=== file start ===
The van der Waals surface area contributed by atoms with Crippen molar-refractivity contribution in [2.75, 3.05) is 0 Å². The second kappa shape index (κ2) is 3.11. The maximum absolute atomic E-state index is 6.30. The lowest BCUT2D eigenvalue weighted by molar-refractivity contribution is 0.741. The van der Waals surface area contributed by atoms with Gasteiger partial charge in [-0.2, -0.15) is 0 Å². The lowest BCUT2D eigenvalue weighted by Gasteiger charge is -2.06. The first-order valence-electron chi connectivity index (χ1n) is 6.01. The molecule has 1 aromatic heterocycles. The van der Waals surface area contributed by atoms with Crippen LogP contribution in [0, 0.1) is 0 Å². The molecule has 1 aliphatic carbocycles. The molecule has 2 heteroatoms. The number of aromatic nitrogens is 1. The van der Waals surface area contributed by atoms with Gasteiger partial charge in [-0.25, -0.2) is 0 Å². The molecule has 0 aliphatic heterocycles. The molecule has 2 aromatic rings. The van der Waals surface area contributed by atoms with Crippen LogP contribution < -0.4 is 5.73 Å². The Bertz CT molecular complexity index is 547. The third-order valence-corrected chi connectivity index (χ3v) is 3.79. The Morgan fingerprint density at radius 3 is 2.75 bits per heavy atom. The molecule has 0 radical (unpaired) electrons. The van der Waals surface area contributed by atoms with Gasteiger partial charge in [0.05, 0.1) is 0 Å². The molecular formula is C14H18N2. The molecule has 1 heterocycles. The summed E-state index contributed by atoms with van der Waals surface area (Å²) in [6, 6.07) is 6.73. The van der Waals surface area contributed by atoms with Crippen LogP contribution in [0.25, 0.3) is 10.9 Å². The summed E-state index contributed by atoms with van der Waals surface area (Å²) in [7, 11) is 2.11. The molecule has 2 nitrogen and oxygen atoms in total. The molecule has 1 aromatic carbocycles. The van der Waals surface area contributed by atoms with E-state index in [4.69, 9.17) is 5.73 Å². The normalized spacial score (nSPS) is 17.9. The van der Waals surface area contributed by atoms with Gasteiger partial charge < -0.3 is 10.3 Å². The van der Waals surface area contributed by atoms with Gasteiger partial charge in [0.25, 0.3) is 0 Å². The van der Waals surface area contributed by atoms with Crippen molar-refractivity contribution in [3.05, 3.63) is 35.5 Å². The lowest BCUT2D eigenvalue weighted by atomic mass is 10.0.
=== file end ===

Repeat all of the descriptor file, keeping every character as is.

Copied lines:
The van der Waals surface area contributed by atoms with Crippen molar-refractivity contribution in [2.75, 3.05) is 0 Å². The second kappa shape index (κ2) is 3.11. The maximum absolute atomic E-state index is 6.30. The lowest BCUT2D eigenvalue weighted by molar-refractivity contribution is 0.741. The van der Waals surface area contributed by atoms with Gasteiger partial charge in [-0.2, -0.15) is 0 Å². The lowest BCUT2D eigenvalue weighted by Gasteiger charge is -2.06. The first-order valence-electron chi connectivity index (χ1n) is 6.01. The molecule has 1 aromatic heterocycles. The van der Waals surface area contributed by atoms with Crippen LogP contribution in [0, 0.1) is 0 Å². The molecule has 1 aliphatic carbocycles. The molecule has 2 heteroatoms. The number of aromatic nitrogens is 1. The van der Waals surface area contributed by atoms with Gasteiger partial charge in [-0.25, -0.2) is 0 Å². The molecule has 0 aliphatic heterocycles. The molecule has 2 aromatic rings. The van der Waals surface area contributed by atoms with Crippen LogP contribution < -0.4 is 5.73 Å². The Bertz CT molecular complexity index is 547. The third-order valence-corrected chi connectivity index (χ3v) is 3.79. The Morgan fingerprint density at radius 3 is 2.75 bits per heavy atom. The molecule has 0 radical (unpaired) electrons. The van der Waals surface area contributed by atoms with Gasteiger partial charge in [0.05, 0.1) is 0 Å². The molecular formula is C14H18N2. The molecule has 1 heterocycles. The summed E-state index contributed by atoms with van der Waals surface area (Å²) in [6, 6.07) is 6.73. The van der Waals surface area contributed by atoms with Crippen LogP contribution in [0.25, 0.3) is 10.9 Å². The summed E-state index contributed by atoms with van der Waals surface area (Å²) in [7, 11) is 2.11. The molecule has 2 nitrogen and oxygen atoms in total. The molecule has 1 aromatic carbocycles. The van der Waals surface area contributed by atoms with E-state index in [4.69, 9.17) is 5.73 Å². The normalized spacial score (nSPS) is 17.9. The van der Waals surface area contributed by atoms with Gasteiger partial charge < -0.3 is 10.3 Å². The van der Waals surface area contributed by atoms with Gasteiger partial charge in [0.25, 0.3) is 0 Å². The van der Waals surface area contributed by atoms with Crippen molar-refractivity contribution in [3.05, 3.63) is 35.5 Å². The lowest BCUT2D eigenvalue weighted by atomic mass is 10.0.